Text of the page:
Don't Miss Critical Maintenance Tasks

Feb 6, 2019 3:49:20 PM

By Colin Sheldon


We often discover cases from outside sources that inspire reflection and introspection on our own work history at Bluefield.


Below is a link to one such case in yet another interesting video from the NSW Regulator. The video details an incident that left two workers at Tahmoor Colliery trapped for 8 hours in a shaft friction winder, 162 metres below ground.


The stand-out points from the video that resonated with our experience were:


  • The winder maintenance strategy did not recognise the criticality of the listed inspections (in this case, the tensions of the balanced head rope). We often see critical inspections that are not completed which then lead to breakdowns.
  • The department recommended a “response plan” for when critical maintenance tasks are not completed. Many times we have seen single tasks on a PM checklist that are not completed and have a long frequency like 24 weeks, where no subsequent work order is raised to get back and do the task.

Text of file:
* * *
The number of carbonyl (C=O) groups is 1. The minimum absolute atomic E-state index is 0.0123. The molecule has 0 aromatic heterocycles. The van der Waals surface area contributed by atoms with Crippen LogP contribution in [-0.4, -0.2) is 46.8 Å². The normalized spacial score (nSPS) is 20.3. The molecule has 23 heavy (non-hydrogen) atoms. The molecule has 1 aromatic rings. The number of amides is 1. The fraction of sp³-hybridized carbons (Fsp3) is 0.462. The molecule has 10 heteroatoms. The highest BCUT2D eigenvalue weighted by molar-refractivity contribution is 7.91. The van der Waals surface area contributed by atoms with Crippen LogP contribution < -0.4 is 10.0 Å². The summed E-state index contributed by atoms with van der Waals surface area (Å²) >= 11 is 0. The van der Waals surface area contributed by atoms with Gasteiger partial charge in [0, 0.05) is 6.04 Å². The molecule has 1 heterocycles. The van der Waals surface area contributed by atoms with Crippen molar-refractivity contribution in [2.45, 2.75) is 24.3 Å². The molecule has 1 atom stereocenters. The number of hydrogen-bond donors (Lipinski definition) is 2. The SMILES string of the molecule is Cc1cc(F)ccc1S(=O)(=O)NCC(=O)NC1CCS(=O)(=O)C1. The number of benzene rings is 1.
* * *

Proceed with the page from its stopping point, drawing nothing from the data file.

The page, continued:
• Defects and results outside of acceptable limits need to be properly communicated and actioned in a timely fashion. Acceptable limits are often disregarded and it is worse when this becomes the cultural norm.


These themes are very similar to what we found recently in an integrity audit with the management of critical maintenance tasks. For one machine in particular, there was a 18 month period where structural inspections were not completed (due to access equipment damage).


Almost all of the 4 weekly, 12W, 24W and 48W NDT reports had the same comment “not inspected / no access”. No extra notifications or work orders were raised to capture the missed inspections. After our audit wherein we identified this gap, the client corrected the situation and found a critical state crack in the structure that had consistently been missed.


All tasks that are included as part of a PM program or listed on a PM checklist should be completed as written. Sometimes there are circumstances where they cannot be completed, which is understandable, but in these situations a subsequent work order should be raised to get it done without fail.

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